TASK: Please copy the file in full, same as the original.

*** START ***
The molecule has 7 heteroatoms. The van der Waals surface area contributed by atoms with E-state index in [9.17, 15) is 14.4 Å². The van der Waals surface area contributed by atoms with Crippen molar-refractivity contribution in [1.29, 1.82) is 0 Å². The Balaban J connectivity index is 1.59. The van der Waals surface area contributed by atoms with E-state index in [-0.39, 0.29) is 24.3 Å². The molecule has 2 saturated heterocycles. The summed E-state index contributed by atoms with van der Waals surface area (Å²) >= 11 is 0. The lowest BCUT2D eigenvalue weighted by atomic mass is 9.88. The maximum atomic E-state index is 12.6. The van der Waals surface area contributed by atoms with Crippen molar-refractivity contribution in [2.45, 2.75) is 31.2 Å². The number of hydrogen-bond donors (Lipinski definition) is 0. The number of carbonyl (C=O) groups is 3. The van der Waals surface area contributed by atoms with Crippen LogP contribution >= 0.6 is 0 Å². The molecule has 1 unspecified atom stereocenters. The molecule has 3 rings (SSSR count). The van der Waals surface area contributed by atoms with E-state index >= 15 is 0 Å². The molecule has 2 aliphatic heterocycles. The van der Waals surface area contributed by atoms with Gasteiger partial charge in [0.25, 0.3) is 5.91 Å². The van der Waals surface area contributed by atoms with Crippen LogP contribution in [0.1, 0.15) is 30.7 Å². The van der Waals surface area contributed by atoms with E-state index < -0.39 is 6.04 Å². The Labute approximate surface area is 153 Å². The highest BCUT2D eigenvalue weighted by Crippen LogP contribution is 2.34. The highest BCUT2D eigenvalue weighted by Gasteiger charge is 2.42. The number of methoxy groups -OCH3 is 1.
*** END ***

The molecule has 7 heteroatoms. The van der Waals surface area contributed by atoms with E-state index in [9.17, 15) is 14.4 Å². The van der Waals surface area contributed by atoms with Crippen molar-refractivity contribution in [1.29, 1.82) is 0 Å². The Balaban J connectivity index is 1.59. The van der Waals surface area contributed by atoms with E-state index in [-0.39, 0.29) is 24.3 Å². The molecule has 2 saturated heterocycles. The summed E-state index contributed by atoms with van der Waals surface area (Å²) >= 11 is 0. The lowest BCUT2D eigenvalue weighted by atomic mass is 9.88. The maximum atomic E-state index is 12.6. The van der Waals surface area contributed by atoms with Crippen molar-refractivity contribution in [2.45, 2.75) is 31.2 Å². The number of hydrogen-bond donors (Lipinski definition) is 0. The number of carbonyl (C=O) groups is 3. The van der Waals surface area contributed by atoms with Crippen LogP contribution >= 0.6 is 0 Å². The molecule has 1 unspecified atom stereocenters. The molecule has 3 rings (SSSR count). The van der Waals surface area contributed by atoms with E-state index >= 15 is 0 Å². The molecule has 2 aliphatic heterocycles. The van der Waals surface area contributed by atoms with Gasteiger partial charge in [0.25, 0.3) is 5.91 Å². The van der Waals surface area contributed by atoms with Crippen LogP contribution in [0.1, 0.15) is 30.7 Å². The van der Waals surface area contributed by atoms with E-state index < -0.39 is 6.04 Å². The Labute approximate surface area is 153 Å². The highest BCUT2D eigenvalue weighted by Crippen LogP contribution is 2.34. The highest BCUT2D eigenvalue weighted by Gasteiger charge is 2.42. The number of methoxy groups -OCH3 is 1.